On the issue of shark fin soup, recently three characters told us something about themselves.
Photo: Liang Chen / Global Times
The Good: A Beijing restaurant Jin Ding Xuan (北京金鼎軒酒樓 aka Golden Tripod Attic Restaurant) has taken a courageous move to stop selling shark fin soup. They not only just stop selling it, they actually made a large advocacy poster in front of their restaurant to explain their new policy and call on customers to stop eating shark fin soup. (Note 1). In other words, not only that they have done it, they have done it boldly.
The Bad: Well, at least for a few days, Citibank HK was bad. In mid July (2010) it launched a marketing campaign jointly with Maxim's restaurant using shark-fin soup as the attraction. Like similar instances before with the University of Hong Kong (HKU) and Disneyland Hong Kong, this apathy of environmental concerns caused an outcry both in Hong Kong and world wide. Thanks to the many netizens who participated in a Facebook campaign (Note 2) and mass email campaign, Citibank HK (and later Citibank Asia-Pacific too) redeemed itself within a few days. Like HKU and Disneyland Hong Kong who corrected themselves subsequently, Citbank HK heard the protest and scraped the marketing campaign. This story even made into New York Times (Note 3) and Financial Times (Note 4).
The Ugly: How about our Hong Kong Government? In June (2010), a green group Green Sense ( 環保觸覺 ) issued a questionnaire to 56 government departments, asking whether they have any internal guidelines banning shark fin soup in their business banquets. Of all the departments, only one -- Hong Kong Observatory (HKO) -- has such an internal ban. While we applaud the noble position of HKO, we must point out that Environmental Protection Department (EPD), the department who should have been a leader in this subject matter, issued a response declining to comment on whether there is, or whether there should be, any internal ban on shark fin soup. Many other departments, including the Office of Chief Executive, later cited the same response as their own. (Note 6)
This was exactly the same position of Hong Kong Government five years ago, prepared by then Secretary for the Environment, Transport, and Works, Dr. Sarah Liao, at the Legislative Council meeting on Dec 14, 2005 (Note 5).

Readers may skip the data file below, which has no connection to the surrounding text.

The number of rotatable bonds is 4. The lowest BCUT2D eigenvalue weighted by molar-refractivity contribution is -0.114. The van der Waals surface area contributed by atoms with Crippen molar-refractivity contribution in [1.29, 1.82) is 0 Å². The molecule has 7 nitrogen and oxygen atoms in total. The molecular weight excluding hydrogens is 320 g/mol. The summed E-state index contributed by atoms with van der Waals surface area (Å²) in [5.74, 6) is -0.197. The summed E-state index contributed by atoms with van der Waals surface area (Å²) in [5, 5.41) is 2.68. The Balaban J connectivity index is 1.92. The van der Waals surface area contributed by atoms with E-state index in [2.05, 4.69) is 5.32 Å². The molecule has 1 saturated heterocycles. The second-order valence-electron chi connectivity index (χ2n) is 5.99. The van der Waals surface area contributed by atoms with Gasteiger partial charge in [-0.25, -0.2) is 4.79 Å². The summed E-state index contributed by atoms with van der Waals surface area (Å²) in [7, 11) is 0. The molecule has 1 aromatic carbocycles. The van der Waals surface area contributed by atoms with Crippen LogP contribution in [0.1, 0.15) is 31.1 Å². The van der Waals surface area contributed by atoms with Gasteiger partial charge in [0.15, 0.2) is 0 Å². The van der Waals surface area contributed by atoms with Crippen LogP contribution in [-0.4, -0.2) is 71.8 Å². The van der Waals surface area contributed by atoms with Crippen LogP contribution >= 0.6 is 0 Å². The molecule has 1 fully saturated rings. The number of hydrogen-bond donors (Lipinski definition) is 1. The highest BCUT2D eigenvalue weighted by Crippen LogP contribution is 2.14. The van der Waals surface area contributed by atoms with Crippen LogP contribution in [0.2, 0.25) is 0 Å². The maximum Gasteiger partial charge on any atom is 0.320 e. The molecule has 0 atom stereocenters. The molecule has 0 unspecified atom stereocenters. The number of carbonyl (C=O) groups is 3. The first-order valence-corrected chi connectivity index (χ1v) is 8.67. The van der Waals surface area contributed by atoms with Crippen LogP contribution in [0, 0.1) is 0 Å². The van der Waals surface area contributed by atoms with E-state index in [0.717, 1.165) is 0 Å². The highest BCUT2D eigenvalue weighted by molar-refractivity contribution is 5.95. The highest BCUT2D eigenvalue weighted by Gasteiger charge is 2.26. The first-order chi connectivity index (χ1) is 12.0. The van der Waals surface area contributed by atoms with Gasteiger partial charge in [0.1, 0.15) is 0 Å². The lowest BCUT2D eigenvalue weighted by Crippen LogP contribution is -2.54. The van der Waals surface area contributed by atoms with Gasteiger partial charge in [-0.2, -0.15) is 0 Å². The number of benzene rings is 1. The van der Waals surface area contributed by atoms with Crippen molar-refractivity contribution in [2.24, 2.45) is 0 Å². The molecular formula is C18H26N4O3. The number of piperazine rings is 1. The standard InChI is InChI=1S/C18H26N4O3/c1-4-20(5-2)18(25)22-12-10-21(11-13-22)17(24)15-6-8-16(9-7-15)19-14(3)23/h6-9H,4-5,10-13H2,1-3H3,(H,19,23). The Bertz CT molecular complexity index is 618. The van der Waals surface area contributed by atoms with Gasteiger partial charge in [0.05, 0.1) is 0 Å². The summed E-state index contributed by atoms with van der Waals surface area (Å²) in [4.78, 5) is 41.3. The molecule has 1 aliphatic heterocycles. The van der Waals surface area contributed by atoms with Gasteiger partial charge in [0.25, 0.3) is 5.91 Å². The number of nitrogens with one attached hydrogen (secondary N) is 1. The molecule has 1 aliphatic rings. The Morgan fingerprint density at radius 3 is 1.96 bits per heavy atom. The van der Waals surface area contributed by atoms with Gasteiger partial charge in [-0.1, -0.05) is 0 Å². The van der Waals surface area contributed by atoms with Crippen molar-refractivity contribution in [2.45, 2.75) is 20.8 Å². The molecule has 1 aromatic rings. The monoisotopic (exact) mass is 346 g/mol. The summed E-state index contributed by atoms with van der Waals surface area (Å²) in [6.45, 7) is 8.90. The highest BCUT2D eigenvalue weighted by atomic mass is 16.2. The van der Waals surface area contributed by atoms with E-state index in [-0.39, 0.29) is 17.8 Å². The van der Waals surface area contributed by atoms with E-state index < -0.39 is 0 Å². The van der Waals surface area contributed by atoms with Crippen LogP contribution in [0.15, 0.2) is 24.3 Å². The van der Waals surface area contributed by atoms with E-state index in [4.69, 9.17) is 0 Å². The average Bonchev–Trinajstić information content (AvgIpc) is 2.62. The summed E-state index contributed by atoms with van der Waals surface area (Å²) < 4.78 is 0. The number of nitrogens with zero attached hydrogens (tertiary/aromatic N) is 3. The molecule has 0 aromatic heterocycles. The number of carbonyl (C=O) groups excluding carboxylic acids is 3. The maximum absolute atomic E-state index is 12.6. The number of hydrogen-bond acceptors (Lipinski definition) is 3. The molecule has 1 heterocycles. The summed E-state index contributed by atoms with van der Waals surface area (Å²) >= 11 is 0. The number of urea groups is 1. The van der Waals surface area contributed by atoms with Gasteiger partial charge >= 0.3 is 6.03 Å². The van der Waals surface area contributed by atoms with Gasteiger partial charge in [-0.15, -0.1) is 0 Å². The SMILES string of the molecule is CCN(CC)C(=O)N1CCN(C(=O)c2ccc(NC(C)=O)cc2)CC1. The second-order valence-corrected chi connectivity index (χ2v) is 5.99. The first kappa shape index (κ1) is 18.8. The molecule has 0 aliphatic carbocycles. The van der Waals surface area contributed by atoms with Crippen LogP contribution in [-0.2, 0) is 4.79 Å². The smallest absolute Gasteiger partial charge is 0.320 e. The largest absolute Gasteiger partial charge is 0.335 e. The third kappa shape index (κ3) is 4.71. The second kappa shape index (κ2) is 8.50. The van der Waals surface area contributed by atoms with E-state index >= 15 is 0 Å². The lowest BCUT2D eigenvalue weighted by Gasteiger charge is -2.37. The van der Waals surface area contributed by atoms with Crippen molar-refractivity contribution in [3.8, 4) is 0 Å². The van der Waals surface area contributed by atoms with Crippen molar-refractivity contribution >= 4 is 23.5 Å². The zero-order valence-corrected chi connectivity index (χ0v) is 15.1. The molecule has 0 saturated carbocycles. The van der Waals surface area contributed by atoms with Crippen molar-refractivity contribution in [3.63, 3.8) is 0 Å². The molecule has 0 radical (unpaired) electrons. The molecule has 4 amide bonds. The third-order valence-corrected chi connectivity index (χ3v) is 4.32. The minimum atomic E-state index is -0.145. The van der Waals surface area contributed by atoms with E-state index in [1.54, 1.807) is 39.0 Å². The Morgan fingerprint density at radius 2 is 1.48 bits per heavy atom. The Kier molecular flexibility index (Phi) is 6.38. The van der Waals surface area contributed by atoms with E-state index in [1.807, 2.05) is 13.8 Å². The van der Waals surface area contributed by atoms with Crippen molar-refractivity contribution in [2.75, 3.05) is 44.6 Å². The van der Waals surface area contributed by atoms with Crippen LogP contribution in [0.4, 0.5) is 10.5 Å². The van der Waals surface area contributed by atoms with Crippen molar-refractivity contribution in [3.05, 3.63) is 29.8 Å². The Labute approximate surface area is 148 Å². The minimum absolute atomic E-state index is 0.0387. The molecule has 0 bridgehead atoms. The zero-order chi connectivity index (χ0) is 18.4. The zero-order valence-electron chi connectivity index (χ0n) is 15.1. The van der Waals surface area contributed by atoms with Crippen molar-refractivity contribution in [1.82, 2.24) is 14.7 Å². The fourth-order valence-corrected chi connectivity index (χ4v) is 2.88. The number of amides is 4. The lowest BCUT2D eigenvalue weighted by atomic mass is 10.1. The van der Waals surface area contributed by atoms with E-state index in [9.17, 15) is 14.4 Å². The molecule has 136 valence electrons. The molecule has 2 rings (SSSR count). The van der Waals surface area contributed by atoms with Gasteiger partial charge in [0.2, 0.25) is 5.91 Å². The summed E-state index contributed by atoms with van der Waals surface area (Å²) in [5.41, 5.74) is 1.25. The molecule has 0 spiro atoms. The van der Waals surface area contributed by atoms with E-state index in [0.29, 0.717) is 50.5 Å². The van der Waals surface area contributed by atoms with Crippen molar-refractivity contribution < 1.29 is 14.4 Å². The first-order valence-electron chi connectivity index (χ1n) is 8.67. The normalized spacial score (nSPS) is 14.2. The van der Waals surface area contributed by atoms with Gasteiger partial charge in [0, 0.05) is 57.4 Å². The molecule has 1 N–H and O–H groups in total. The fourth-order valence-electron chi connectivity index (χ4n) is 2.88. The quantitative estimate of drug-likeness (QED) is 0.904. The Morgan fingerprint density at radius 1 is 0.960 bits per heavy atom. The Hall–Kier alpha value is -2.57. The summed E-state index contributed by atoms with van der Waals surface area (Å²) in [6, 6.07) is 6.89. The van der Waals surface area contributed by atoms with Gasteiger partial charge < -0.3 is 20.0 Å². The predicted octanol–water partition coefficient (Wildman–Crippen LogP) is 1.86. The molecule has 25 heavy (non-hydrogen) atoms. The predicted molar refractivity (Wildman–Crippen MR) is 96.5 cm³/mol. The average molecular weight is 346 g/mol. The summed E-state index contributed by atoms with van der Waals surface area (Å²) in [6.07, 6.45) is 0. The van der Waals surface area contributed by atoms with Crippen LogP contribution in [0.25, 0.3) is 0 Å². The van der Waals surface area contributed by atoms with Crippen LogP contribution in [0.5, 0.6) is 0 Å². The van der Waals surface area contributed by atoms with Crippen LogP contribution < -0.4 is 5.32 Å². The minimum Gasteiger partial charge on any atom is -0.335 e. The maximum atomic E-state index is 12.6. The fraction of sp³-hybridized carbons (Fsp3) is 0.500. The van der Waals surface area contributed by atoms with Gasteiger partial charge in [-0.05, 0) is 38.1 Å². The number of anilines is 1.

In other words, after 5 years of public petitioning and campaigning, and several high-profile public outcries, our Government is still living in the last century. During this period, it is estimated that another 350-500 millions of sharks have been killed for their fins, of which half of them were traded through Hong Kong.
While we do not expect that Hong Kong Government can act boldly and swiftly like the Hawaii State of the US, who imposed a total ban of shark fins this July, we still hope our government can at least issue an internal ban of shark fin soup in their business banquets. If HKU and Disneyland HK and Citibank HK can do it, why can't our government do the same? Even excluding any environmental concerns, it is already questionable whether our civil servants should spend excessive public money on luxury food items such as shark fins.
From the recent farces of Tai Long Sai Wan and Hoi Ha, we can see again and again that Hong Kong Government is not demonstrating leadership in its conservation policies. It is always falling behind the public. Way behind.
Note 1: Global Times (2010-07-29) "Jaws in danger" http://bit.ly/aW1n94
Note 2: Facebook page "Citibank HK, stop the shark-fin soup promotion!" http://bit.ly/bPfC4F
Note 3: New York Times (2010-07-21) "A Shark Fin Promotion Backfires" http://bit.ly/9skzkp
Note 4: Financial Times (2010-07-22) "Citi learns the hard way: don't mess with sharks" http://bit.ly/daoXHG
Note 5: LCQ20 (2005-12-14) "Government attitudes towards not serving shark's fin dishes at banquets" http://bit.ly/akDgPe
Note 6: Mingpao (2010-06-14) (In Chinese) "無翅飲宴多部門沒指引 天文台響應 環保署含糊" http://bit.ly/bHNIZz
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